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Sunday 16 December 2018
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Diplomats, citizens clean up beach

From left to right: Lilly Edgerton, Ambassador of Costa Rica; Carla Hogan-Rufelds, High Commissioner of Canada and her partner; Aad Biesebroek, Ambassador of the European Union; Maria Elena Alcazar, Chargé d'Affaires of Mexico; Luis Hernandez, Ambassador of Peru; Caroline Alcock, Deputy High Commissioner of the British High Commission; Tim Stew, High Commissioner of the UK.
From left to right: Lilly Edgerton, Ambassador of Costa Rica; Carla Hogan-Rufelds, High Commissioner of Canada and her partner; Aad Biesebroek, Ambassador of the European Union; Maria Elena Alcazar, Chargé d'Affaires of Mexico; Luis Hernandez, Ambassador of Peru; Caroline Alcock, Deputy High Commissioner of the British High Commission; Tim Stew, High Commissioner of the UK.

RESEARCH has shown that if we do nothing, by 2050 there will be more plastic in the sea than fish. A very sobering notion – and one that does not even consider the volume of plastic that will be in the fish that will be on our tables.

Marine litter is more than just a problem; it is a crisis – and one that needs to be tackled on a global level. The European Union (EU) was happy heed the call of the Caribbean Network of Integrated Rural Development – local coordinators for the local International Coastal Clean-up – to support this year's event and work alongside Angostura Ltd, as well staff from the O2 Park to clean up Hart's Cut Beach in Chaguaramas.

Also joining the EU was a large group of volunteers, which included the ambassadors of the UK, Canada and Peru; the Mexican chargé d'affaires, the chief of mission of the UNHCR and the deputy head of mission of the Embassy of the Kingdom of the Netherlands.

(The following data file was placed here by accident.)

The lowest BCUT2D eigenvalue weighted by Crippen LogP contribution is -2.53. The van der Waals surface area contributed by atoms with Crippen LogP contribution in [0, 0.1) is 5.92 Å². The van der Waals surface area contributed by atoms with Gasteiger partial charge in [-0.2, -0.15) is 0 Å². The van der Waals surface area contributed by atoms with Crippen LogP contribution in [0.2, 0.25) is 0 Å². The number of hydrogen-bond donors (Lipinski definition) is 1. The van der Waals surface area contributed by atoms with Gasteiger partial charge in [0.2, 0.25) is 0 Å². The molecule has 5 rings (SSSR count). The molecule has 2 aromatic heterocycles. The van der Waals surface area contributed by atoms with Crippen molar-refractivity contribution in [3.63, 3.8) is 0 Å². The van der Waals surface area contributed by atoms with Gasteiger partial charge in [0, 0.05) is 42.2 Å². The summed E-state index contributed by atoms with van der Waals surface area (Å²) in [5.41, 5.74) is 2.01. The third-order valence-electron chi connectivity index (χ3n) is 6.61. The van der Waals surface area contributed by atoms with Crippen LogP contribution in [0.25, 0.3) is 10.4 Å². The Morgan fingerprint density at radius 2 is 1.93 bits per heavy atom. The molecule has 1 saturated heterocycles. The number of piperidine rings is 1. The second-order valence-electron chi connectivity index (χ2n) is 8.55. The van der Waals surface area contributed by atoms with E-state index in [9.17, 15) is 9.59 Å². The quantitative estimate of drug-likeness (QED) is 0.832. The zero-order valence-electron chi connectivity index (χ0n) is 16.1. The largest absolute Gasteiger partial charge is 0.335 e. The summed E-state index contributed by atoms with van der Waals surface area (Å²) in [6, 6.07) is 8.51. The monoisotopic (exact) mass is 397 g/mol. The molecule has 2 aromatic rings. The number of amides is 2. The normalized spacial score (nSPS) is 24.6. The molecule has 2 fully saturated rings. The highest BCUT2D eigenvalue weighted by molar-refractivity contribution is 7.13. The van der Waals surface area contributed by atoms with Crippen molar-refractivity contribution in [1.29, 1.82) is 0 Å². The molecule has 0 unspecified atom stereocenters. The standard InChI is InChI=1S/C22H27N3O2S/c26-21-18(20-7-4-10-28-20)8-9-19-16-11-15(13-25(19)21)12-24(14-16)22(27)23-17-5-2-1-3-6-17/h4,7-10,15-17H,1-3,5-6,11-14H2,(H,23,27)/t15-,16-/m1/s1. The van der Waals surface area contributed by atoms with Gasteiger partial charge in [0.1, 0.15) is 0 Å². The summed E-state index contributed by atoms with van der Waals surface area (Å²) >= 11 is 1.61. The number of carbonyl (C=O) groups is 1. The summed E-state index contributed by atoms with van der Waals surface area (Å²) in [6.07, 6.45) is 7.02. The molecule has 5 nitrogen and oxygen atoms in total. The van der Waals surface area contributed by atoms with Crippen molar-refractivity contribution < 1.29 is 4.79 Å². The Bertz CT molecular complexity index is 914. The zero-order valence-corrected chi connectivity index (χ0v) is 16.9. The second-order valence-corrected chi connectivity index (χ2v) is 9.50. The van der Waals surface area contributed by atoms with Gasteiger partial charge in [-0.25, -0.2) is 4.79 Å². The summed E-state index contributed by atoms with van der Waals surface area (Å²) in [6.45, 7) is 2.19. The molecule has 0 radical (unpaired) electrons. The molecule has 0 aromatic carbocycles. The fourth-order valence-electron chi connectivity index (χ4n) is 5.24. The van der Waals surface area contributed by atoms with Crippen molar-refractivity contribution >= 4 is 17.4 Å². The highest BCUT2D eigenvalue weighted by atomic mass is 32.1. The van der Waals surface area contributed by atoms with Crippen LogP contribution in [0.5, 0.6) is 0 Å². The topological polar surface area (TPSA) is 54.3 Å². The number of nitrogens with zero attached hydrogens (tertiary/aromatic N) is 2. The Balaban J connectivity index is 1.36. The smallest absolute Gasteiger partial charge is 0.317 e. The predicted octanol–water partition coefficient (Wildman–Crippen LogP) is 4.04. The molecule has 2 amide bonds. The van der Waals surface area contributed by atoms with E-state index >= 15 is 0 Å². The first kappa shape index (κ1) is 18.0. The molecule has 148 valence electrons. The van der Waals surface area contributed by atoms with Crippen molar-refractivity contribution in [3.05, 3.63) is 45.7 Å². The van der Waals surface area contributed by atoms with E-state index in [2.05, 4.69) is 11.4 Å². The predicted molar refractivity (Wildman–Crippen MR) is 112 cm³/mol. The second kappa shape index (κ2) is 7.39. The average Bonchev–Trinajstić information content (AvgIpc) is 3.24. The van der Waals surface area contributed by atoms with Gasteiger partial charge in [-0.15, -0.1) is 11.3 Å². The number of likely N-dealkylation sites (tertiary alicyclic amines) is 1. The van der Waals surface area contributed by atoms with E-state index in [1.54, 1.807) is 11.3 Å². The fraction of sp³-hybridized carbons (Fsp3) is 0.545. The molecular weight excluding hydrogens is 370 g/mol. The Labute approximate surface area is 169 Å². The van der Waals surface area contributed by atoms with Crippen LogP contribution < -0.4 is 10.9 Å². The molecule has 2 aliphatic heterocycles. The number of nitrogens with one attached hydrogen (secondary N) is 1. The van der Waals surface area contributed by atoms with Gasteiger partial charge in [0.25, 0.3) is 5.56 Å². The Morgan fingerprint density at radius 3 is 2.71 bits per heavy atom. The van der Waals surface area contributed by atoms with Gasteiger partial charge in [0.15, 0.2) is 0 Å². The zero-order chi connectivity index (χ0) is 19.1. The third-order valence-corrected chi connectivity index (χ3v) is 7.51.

Luis Hernandez, Ambassador of Peru and two of his colleagues.

The international representation at this year's clean-up was a clear indication of not only the gravity of the situation that is present with the pollution of our oceans, but also symbolic of the unity of effort that is necessary to address the problem. Much of the litter that appears on our beaches are single use plastics – bottles, food containers, straws, utensils, cups. Styrofoam is also a big problem.

Last year the EU had the opportunity to host the Our Oceans conference in Malta –which has as its key objective, to increase as well as enhance the collaboration and partnership between various ocean stakeholders, and to translate these into concrete and actionable commitments. This year the EU will once again participate and lend its full support to this year's hosts, Indonesia. This year's event, aptly titled Our Ocean Our Legacy, will take place in Bali, on October 29 and 30.

Ambassador Biesebroek said, "The EU was pleased to support, not only the clean-up of this particular beach, but also to provide much needed support where necessary around the world to deal with the grave challenge of marine litter. It is important for all of us to mobilise to protect our oceans and take steps to reduce the ten million tonnes of garbage that is dumped in the oceans each year."

But where does all this waste come from and what else can we do to combat it? Apart from responsible disposal of trash and more concerted efforts to recycle and reuse, there is also the strategy, already adopted in the EU, to ban and reduce as far as possible single use plastics which make up 70 per cent of all marine litter items.

The trash in our oceans have no border – what is dumped in one part of the world can surface in another and ultimately polluted oceans affect us all. The EU, therefore, will continue to work with partners here in TT and around the world to combat the challenge of marine litter.

Volunteers from the British High Commission.

 

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